- Department of Neurosurgery, Kuki General Hospital, 418-1 Kamihayami Kuki, Japan
- Department of Neurosurgery, National Defense Medical College, Namiki 3-2, Tokorozawa, Saitama, Japan
Department of Neurosurgery, Kuki General Hospital, 418-1 Kamihayami Kuki, Japan
DOI:10.4103/2152-7806.156633Copyright: © 2015 Kageyama H. This is an open-access article distributed under the terms of the Creative Commons Attribution License, which permits unrestricted use, distribution, and reproduction in any medium, provided the original author and source are credited.
How to cite this article: Kageyama H, Toyooka T, Osada H, Tsuzuki N. Infratentorial arteriovenous malformation associated with persistent primitive hypoglossal artery. Surg Neurol Int 07-May-2015;6:71
How to cite this URL: Kageyama H, Toyooka T, Osada H, Tsuzuki N. Infratentorial arteriovenous malformation associated with persistent primitive hypoglossal artery. Surg Neurol Int 07-May-2015;6:71. Available from: http://surgicalneurologyint.com/surgicalint_articles/infratentorial-arteriovenous-malformation-associated/
Background:We report a case of infratentorial arteriovenous malformation (AVM) associated with persistent primitive hypoglossal artery (PPHA). To our knowledge, this is the second reported case of these combined anomalies in the English literature. We discuss the embryological relationship between these two congenital vascular anomalies.
Case Description:An 18-year-old girl, who suddenly developed severe headache and vomiting followed by loss of consciousness, was admitted to our hospital. A computed tomography scan showed intracerebellar hemorrhage with obstructive hydrocephalus. Digital subtraction angiography revealed an AVM in the left cerebellar hemisphere and an ipsilateral PPHA. After the intracranial pressure was stabilized, the AVM was surgically removed. AVMs develop during the 4th to 8th week of embryonic life. In contrast, carotid-basilar anastomoses (CBAs) including primitive hypoglossal arteries appear and close spontaneously by the 6th week of embryonic life. Thus, AVMs precede CBAs, and a large amount of blood flows into the adjoining AVM via ipsilateral CBAs. As a result, spontaneous closure of a CBA may be disturbed.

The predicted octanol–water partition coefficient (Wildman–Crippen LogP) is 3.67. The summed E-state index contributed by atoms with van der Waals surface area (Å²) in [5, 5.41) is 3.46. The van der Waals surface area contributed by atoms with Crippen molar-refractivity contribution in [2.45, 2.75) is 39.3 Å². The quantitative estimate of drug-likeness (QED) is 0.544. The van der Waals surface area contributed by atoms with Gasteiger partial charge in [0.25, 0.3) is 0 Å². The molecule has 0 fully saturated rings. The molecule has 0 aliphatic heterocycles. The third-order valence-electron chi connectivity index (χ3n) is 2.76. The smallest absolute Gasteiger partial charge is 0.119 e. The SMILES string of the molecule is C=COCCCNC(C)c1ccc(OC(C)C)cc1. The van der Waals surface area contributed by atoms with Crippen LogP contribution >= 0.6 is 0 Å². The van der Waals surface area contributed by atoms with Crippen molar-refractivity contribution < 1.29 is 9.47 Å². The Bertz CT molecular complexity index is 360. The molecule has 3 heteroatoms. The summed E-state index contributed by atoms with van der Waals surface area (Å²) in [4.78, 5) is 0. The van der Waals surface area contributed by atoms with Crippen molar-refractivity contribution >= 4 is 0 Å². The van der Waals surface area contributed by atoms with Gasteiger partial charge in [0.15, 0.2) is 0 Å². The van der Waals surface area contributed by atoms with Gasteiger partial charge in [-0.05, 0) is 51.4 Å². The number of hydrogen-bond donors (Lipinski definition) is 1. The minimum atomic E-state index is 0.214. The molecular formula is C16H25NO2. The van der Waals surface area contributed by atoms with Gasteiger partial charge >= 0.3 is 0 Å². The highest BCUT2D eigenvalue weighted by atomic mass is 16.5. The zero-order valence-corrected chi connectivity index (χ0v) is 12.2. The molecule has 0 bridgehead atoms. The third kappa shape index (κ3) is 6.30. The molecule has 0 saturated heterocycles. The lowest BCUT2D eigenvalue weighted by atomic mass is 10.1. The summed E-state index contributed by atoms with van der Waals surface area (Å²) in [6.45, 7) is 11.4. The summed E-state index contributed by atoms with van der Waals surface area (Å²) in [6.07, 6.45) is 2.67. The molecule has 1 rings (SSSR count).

Conclusion:We speculate that coexistence of infratentorial AVMs and ipsilateral CBAs is not incidental but inevitable.
Keywords: Arteriovenous malformation, carotid-basilar anastomosis, posterior fossa, persistent primitive hypoglossal artery
Arteriovenous malformations (AVMs) are congenital vascular anomalies that arise as a result of abnormal blood vessel development during the early embryonic period.[
Persistent carotid-basilar anastomosis (CBA) is also a congenital vascular anomaly. It includes persistent primitive trigeminal artery (PPTA), persistent primitive hypoglossal artery (PPHA), persistent primitive otic artery, and persistent primitive proatlantal artery (type 1 and type 2).[
To the best of our knowledge, the incidence of infratentorial AVM with CBA is 2-3 times higher than that of common infratentorial AVM.[
An 18-year-old girl presented with a ruptured infratentorial AVM. The patient's Glasgow Coma Scale score was 3 (E1V1M1). Plain computed tomography scans showed a large hematoma with obstructive hydrocephalus in the left cerebellar hemisphere [
Intracranial AVMs and CBAs are congenital vascular anomalies. AVMs develop during the late somatic stages of the 4th week of embryonic life and almost no later than the 8th week.[
We hypothesized that the development of infratentorial AVMs disrupt the ability of CBAs to close.
To our knowledge, 28 AVMs associated with CBA have been reported in the English literature;[
These findings strongly indicate a close relationship between infratentorial AVMs and persistent CBAs including PPHA. Embryologically, development of infratentorial AVM precedes the spontaneous closure of CBA. Once an AVM develops, a large amount of blood flows into the adjoining AVM via the ipsilateral vertebrobasilar system including the CBA, and this excess hemodynamic stress is a burden on the CBA. As a result, the spontaneous closure of the ipsilateral CBA may be disturbed. On the contrary, contralateral CBAs are never involved with the blood supply to the infratentorial AVM because bilateral CBAs are independent of each other until the longitudinal neural arteries merge to form the basilar artery at 31 days of embryonic life.[
Preexistence of an infratentorial AVM may induce formation of an ipsilateral persistent CBA; thus, coexistence of these two congenital anomalies is not incidental but inevitable.
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